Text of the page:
The Atlantic has a neat story about the increasing number of marathoners, and the corresponding increase in users of running apps. The apps can help runners find camaraderie with one another, but can also remove running’s stripped-down, essential nature. As a longtime MapMyRun user, I found that the article particularly resonant. Especially the following:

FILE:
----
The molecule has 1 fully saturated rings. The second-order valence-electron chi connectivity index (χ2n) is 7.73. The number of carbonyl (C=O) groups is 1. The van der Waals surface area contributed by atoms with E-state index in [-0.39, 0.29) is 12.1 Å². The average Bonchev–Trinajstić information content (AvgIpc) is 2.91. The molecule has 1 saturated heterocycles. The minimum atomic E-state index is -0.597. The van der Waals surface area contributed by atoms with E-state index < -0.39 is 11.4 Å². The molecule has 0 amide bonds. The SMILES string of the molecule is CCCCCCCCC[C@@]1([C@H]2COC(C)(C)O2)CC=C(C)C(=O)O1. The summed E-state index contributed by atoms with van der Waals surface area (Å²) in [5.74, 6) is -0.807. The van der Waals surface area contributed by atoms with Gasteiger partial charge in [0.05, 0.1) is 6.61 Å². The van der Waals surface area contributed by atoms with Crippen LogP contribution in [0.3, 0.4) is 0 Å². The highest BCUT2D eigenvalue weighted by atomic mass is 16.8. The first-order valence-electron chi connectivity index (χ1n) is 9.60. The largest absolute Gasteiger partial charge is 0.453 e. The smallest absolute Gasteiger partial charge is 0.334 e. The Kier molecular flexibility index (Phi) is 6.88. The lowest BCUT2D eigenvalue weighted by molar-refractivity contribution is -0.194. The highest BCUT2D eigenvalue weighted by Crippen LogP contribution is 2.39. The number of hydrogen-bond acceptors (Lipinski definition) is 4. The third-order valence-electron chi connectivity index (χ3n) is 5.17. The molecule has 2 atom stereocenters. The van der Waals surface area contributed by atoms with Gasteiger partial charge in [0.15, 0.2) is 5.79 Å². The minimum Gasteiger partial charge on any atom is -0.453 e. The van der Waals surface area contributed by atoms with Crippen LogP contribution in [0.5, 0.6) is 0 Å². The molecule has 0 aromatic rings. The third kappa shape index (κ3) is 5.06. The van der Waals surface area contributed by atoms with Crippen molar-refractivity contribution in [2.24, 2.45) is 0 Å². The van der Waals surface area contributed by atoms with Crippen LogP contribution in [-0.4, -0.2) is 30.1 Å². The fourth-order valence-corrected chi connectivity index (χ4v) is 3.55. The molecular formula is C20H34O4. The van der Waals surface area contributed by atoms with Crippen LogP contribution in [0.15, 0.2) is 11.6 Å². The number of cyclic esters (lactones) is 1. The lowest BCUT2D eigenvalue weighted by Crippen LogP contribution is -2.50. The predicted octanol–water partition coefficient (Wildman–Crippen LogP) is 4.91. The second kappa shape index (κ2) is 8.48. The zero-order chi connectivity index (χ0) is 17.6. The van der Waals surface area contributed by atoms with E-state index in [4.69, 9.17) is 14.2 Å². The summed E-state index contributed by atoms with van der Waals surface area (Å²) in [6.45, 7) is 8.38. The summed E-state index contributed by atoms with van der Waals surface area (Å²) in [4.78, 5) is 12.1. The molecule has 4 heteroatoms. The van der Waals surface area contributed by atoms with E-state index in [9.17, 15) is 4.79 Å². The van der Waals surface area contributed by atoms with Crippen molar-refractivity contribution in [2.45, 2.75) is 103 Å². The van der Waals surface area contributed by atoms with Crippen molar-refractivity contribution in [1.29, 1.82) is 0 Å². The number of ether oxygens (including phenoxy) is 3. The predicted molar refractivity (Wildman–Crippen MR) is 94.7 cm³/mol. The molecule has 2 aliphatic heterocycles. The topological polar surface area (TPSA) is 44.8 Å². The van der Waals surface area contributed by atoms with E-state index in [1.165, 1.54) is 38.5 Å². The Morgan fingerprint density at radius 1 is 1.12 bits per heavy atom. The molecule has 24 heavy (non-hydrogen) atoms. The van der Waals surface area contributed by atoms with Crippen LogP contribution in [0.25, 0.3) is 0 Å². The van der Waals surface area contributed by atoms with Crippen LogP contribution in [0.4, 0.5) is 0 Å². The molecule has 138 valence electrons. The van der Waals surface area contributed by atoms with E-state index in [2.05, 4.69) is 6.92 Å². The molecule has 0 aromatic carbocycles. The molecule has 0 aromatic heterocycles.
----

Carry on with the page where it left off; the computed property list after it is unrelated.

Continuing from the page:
“It has a self-reinforcing function,” says the sports psychologist and Temple University professor Michael Sachs. “You have charts and graphs to show your progress. When you’re meeting your metrics, it builds self-esteem, making you feel more competent and motivated to keep running.” Knowing that I’ll be able to see evidence of my improving distance and pace—and that other people will be able to see those numbers, too—has often been the thing that pushes me out the door. I doubt I’m the only one who’ll dash up and down the same block a few extra times to record exactly five miles rather than calling it in at 4.6.